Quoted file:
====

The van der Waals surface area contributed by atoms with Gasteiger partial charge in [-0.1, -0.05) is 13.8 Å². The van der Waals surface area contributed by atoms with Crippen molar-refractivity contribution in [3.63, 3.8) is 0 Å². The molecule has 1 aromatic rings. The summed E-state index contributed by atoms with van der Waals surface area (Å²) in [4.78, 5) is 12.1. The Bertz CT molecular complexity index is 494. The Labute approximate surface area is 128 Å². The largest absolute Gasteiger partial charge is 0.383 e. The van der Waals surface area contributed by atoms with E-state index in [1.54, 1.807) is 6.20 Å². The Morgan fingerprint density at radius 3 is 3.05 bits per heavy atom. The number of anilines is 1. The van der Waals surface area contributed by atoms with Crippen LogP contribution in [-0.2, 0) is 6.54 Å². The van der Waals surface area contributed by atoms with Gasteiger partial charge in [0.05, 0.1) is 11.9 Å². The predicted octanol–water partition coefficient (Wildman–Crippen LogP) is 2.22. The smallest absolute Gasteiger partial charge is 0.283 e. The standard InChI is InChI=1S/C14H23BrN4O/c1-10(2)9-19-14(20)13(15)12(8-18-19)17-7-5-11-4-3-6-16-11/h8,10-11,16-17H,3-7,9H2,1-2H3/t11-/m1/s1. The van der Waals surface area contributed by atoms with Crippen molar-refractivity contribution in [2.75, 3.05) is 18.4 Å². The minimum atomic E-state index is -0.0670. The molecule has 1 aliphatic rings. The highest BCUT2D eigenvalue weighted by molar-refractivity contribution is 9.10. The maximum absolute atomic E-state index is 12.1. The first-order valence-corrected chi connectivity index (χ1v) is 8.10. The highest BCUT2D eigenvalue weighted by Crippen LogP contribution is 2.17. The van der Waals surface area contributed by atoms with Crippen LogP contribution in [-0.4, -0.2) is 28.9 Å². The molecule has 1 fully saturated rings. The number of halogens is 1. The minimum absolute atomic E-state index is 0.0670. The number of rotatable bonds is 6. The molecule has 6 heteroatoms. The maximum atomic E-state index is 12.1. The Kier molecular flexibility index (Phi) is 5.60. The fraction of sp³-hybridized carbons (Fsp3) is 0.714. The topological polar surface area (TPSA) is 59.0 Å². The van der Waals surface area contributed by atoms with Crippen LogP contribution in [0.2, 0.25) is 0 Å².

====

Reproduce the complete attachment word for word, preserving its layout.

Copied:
The van der Waals surface area contributed by atoms with Gasteiger partial charge in [-0.1, -0.05) is 13.8 Å². The van der Waals surface area contributed by atoms with Crippen molar-refractivity contribution in [3.63, 3.8) is 0 Å². The molecule has 1 aromatic rings. The summed E-state index contributed by atoms with van der Waals surface area (Å²) in [4.78, 5) is 12.1. The Bertz CT molecular complexity index is 494. The Labute approximate surface area is 128 Å². The largest absolute Gasteiger partial charge is 0.383 e. The van der Waals surface area contributed by atoms with E-state index in [1.54, 1.807) is 6.20 Å². The Morgan fingerprint density at radius 3 is 3.05 bits per heavy atom. The number of anilines is 1. The van der Waals surface area contributed by atoms with Crippen LogP contribution in [-0.2, 0) is 6.54 Å². The van der Waals surface area contributed by atoms with Gasteiger partial charge in [0.05, 0.1) is 11.9 Å². The predicted octanol–water partition coefficient (Wildman–Crippen LogP) is 2.22. The smallest absolute Gasteiger partial charge is 0.283 e. The standard InChI is InChI=1S/C14H23BrN4O/c1-10(2)9-19-14(20)13(15)12(8-18-19)17-7-5-11-4-3-6-16-11/h8,10-11,16-17H,3-7,9H2,1-2H3/t11-/m1/s1. The van der Waals surface area contributed by atoms with Crippen molar-refractivity contribution in [2.75, 3.05) is 18.4 Å². The minimum atomic E-state index is -0.0670. The molecule has 1 aliphatic rings. The highest BCUT2D eigenvalue weighted by molar-refractivity contribution is 9.10. The maximum absolute atomic E-state index is 12.1. The first-order valence-corrected chi connectivity index (χ1v) is 8.10. The highest BCUT2D eigenvalue weighted by Crippen LogP contribution is 2.17. The van der Waals surface area contributed by atoms with Crippen LogP contribution in [-0.4, -0.2) is 28.9 Å². The molecule has 1 fully saturated rings. The number of halogens is 1. The minimum absolute atomic E-state index is 0.0670. The number of rotatable bonds is 6. The molecule has 6 heteroatoms. The maximum atomic E-state index is 12.1. The Kier molecular flexibility index (Phi) is 5.60. The fraction of sp³-hybridized carbons (Fsp3) is 0.714. The topological polar surface area (TPSA) is 59.0 Å². The van der Waals surface area contributed by atoms with Crippen LogP contribution in [0.2, 0.25) is 0 Å².